The Perfect Crime: “Breaking in” to Jewish Summer Camp

Cross-posted to the This is What a Rabbi Looks Like.

Last Shabbat, my parents sneaked onto URJ Eisner Camp in Great Barrington, MA. They were caught, red-handed, by the director himself, who sent them on a “tour” so that they wouldn’t be wandering around unsupervised.

My mother pulled the same move 14 years ago, when I was a counselor. That time she made it all the way to my cabin and tapped me on the shoulder while I was sleeping. How times have changed!

As an Eisner alumna–she attended camp in the late sixties–my mother has a hard time wrapping her head around the ever-increasing safety measures at camp. For her, as for many of us, camp is home, sometimes more than home is home. Nothing–not even the passage of nearly 50 years–could change that for her. How could it be that she has to sneak into–and be politely escorted out of–her own home?

Fortunately, I don’t have to pull any covert maneuvers to come home. Returning to camp year after year was one of my original motivations for becoming a rabbi, and I have been blessed to spend time as faculty at URJ Camps during many of my summers.

It isn’t exactly a “perfect crime” though, as they really put us to work! We engage the younger units in fun learning activities around themes of Mitzvot (Sacred Behaviors), Middot (Jewish Values), and Tikkun Olam (Healing the World). For the older campers (entering 8th-10th grade), we teach electives: this year mine was a social justice module called “Game of Loans.” We tutor b’nai mitzvah students, help with daily and Shabbat tefillah, and offer support to staff as they continue their own Jewish journeys.

It’s a big change to go from attending camp to teaching at camp. But even as a working adult, we still get to see some of the magic that makes camp camp: both the things that have changed and those that have stayed the same. For instance, projection screens have replaced songbooks and prayer sheets, but campers still bang on the tables in (mostly) the same spots. There are new songs (Don’t Waste the Milk and this version of L’chu Neranena were my favorite musical acquisitions), but there is also the same sense of loud, chaotic abandon that campers and staff exhibit as they sing and dance.

Young people are coming to camp from an entirely different culture than when I was a camper, but that makes it all the more wonderful to see them surrender their devices and engage with their low-tech selves: making friendship bracelets, playing make-believe (one cabin I visited was involved in a pretty intense game of “lice clinic/hair salon”), and talking to one another face-to-face.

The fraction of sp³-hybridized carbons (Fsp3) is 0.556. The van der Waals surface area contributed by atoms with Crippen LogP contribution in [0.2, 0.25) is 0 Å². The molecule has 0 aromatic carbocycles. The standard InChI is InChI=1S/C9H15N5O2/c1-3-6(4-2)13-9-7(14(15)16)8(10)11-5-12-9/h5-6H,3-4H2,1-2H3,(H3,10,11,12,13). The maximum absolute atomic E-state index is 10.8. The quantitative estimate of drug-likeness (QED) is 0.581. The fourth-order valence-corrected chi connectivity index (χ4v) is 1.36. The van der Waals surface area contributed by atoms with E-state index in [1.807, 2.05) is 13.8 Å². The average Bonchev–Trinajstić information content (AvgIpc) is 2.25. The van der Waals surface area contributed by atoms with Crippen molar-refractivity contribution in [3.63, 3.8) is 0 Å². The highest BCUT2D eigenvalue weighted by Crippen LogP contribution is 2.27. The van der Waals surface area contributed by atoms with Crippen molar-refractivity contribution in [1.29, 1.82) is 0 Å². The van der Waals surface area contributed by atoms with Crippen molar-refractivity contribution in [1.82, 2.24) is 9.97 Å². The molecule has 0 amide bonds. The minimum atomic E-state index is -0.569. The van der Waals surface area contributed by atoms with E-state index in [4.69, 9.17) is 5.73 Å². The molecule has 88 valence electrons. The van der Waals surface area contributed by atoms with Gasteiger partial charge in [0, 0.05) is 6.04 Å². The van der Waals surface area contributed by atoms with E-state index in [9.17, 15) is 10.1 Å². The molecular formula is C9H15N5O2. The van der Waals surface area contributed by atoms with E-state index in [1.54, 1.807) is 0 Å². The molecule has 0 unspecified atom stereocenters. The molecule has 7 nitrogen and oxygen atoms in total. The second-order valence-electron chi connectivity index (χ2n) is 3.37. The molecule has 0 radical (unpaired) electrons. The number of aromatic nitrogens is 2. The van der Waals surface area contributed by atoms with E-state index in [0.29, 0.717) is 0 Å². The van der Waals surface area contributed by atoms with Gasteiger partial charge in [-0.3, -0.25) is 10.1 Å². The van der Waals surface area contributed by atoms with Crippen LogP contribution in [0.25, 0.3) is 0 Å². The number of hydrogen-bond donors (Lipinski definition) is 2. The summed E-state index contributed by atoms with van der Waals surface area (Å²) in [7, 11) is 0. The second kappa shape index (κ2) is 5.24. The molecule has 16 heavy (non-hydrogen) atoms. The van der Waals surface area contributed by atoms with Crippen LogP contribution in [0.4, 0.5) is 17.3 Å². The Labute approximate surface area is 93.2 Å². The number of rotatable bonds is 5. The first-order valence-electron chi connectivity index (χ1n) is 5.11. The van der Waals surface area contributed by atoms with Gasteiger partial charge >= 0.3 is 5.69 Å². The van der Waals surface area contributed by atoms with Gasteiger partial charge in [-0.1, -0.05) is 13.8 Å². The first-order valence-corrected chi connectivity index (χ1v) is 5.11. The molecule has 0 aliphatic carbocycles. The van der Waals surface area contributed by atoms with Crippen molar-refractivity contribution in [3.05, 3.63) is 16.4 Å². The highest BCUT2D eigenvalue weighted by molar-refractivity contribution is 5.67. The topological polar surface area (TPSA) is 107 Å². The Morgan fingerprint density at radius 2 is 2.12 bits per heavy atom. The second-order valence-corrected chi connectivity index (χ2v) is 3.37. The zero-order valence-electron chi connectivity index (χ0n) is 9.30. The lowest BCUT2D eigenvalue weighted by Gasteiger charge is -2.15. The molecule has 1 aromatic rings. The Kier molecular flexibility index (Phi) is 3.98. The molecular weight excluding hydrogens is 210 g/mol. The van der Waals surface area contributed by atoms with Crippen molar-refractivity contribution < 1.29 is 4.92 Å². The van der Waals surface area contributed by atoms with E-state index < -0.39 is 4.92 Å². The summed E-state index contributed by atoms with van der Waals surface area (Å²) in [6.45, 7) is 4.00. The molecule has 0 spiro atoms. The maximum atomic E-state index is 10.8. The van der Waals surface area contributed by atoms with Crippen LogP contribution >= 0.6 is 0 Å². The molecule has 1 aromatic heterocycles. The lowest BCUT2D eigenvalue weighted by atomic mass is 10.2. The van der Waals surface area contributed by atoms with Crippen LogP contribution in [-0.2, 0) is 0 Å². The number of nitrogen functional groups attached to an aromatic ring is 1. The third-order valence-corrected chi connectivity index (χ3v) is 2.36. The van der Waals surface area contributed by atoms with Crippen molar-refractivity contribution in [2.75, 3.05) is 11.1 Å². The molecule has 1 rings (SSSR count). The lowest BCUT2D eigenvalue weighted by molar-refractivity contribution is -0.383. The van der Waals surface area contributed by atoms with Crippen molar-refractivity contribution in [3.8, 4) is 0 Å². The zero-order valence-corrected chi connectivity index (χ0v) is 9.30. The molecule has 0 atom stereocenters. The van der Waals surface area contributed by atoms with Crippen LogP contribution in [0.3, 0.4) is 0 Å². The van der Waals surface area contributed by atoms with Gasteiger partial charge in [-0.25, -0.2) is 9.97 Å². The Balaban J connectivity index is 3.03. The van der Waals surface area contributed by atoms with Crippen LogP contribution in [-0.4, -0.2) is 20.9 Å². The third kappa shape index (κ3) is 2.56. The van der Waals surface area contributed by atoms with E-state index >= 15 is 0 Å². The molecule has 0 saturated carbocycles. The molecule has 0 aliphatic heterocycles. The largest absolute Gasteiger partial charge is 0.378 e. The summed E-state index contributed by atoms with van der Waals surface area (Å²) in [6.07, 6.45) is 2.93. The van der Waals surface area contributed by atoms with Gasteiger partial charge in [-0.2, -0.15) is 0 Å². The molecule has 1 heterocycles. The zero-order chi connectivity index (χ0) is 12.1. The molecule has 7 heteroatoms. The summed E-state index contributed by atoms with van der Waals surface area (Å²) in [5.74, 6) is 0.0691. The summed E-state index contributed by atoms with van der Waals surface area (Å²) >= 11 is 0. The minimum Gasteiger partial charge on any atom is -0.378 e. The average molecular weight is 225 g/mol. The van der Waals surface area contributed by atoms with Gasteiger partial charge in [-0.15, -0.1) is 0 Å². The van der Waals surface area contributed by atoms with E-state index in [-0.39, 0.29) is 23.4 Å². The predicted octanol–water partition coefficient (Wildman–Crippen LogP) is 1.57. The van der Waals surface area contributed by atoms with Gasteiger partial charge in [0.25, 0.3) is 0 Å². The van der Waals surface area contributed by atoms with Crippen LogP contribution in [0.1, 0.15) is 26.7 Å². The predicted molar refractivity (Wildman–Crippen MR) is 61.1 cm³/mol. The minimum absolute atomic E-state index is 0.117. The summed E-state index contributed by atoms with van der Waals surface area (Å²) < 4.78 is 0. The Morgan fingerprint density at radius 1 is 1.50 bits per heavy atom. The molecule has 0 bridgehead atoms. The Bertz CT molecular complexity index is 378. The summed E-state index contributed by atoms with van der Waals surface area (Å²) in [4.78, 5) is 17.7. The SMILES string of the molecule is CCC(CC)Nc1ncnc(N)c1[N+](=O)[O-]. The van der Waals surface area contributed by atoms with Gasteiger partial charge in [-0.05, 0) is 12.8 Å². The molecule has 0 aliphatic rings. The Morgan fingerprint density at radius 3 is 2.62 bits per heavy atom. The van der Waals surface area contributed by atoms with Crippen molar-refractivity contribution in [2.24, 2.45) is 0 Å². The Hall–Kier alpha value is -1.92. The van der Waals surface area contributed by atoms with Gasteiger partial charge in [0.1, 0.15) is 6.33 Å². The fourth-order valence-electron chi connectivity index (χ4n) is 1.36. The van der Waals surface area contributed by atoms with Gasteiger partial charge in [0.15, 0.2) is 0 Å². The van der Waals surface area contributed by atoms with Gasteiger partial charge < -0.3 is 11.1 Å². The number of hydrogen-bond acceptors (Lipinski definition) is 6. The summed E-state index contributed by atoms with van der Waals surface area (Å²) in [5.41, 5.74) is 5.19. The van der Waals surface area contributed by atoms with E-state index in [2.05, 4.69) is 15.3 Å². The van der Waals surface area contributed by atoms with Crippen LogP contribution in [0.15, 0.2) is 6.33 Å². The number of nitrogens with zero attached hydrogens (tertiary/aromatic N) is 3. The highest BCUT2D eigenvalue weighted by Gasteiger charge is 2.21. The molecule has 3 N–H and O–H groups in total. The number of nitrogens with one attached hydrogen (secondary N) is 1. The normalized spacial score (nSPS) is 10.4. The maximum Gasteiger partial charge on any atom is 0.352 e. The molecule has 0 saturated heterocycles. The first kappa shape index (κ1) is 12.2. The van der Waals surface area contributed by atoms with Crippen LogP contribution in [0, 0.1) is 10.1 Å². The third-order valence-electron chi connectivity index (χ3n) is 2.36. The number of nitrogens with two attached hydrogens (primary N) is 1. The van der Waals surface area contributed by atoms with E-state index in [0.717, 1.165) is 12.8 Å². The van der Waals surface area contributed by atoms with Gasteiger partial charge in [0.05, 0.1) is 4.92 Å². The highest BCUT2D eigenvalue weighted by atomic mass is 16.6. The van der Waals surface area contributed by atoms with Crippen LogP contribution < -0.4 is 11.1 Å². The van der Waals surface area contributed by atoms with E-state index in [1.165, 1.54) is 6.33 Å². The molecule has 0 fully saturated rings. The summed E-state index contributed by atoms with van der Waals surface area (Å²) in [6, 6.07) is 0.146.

This year was my first year as faculty at URJ Crane Lake Camp, Eisner’s neighbor, and it was incredible to see how much the camp has grown and changed in the 19 years since it became a URJ Camp. They’ve worked hard to develop their own unique identity, and, even though I grew up at URJ Camp Harlam, Crane Lake is absolutely a place I’d be proud to call home.

One thing that I loved about Crane Lake was its community culture. Some of the camps I’ve worked with are so large in population that they rarely bring the entire camp together. Crane Lake, on the other hand, has opportunities throughout the day for everyone to be assembled. Every meal is an all-camp meal, where birthdays are celebrated, lost teeth are commemorated, and clearing the table is accompanied by music and dancing. One morning, the youngest campers even treated us to a Modeh Ani flashmob.

Each morning after breakfast, the entire camp joins in a short, lively, musical tefillah that feels much like a giant song session. On Shabbat, campers can sit wherever they want at dinner, giving siblings–and synagogues–a chance to bond across their age differences. Afterwards, while the community is at Shabbat services, the entire dining hall is cleared to make room for a massive song and dance session!

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Ending Shabbat with Havdalah at URJ Crane Lake Camp

Coming together as a community reminds us that we are all a part of something larger. We aren’t a cabin, a unit, a specific camp, or even a generation of campers. We are part of something that stretches beyond age, geography, and time. Camp connects us to an endless chain of people who have called camp home. And I’m grateful that, at least for two weeks out of every summer, I get to come home again, too.

Join me next summer! Visit http://urjnortheastcamps.org/ to find the summer experience that’s right for you. And stay tuned for my report from URJ 6 Points Sci-Tech Academy!

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